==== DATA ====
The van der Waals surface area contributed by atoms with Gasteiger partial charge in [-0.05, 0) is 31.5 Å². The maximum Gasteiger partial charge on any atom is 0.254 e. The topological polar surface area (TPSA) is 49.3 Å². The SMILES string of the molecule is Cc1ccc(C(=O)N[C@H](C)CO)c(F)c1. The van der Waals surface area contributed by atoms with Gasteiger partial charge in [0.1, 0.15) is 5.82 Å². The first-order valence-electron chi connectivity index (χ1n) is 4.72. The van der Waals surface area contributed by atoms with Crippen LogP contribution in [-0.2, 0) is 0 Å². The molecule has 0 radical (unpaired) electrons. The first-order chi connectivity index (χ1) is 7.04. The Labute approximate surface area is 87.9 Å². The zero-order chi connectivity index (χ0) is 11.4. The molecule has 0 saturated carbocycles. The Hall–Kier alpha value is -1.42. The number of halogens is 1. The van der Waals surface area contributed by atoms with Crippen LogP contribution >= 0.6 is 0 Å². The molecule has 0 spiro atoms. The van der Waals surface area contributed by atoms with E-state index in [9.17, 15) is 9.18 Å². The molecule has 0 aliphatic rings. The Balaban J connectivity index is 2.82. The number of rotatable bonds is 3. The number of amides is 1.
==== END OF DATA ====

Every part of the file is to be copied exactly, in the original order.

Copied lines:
The van der Waals surface area contributed by atoms with Gasteiger partial charge in [-0.05, 0) is 31.5 Å². The maximum Gasteiger partial charge on any atom is 0.254 e. The topological polar surface area (TPSA) is 49.3 Å². The SMILES string of the molecule is Cc1ccc(C(=O)N[C@H](C)CO)c(F)c1. The van der Waals surface area contributed by atoms with Gasteiger partial charge in [0.1, 0.15) is 5.82 Å². The first-order valence-electron chi connectivity index (χ1n) is 4.72. The van der Waals surface area contributed by atoms with Crippen LogP contribution in [-0.2, 0) is 0 Å². The molecule has 0 radical (unpaired) electrons. The first-order chi connectivity index (χ1) is 7.04. The Labute approximate surface area is 87.9 Å². The zero-order chi connectivity index (χ0) is 11.4. The molecule has 0 saturated carbocycles. The Hall–Kier alpha value is -1.42. The number of halogens is 1. The van der Waals surface area contributed by atoms with Crippen LogP contribution >= 0.6 is 0 Å². The molecule has 0 spiro atoms. The van der Waals surface area contributed by atoms with E-state index in [9.17, 15) is 9.18 Å². The molecule has 0 aliphatic rings. The Balaban J connectivity index is 2.82. The number of rotatable bonds is 3. The number of amides is 1.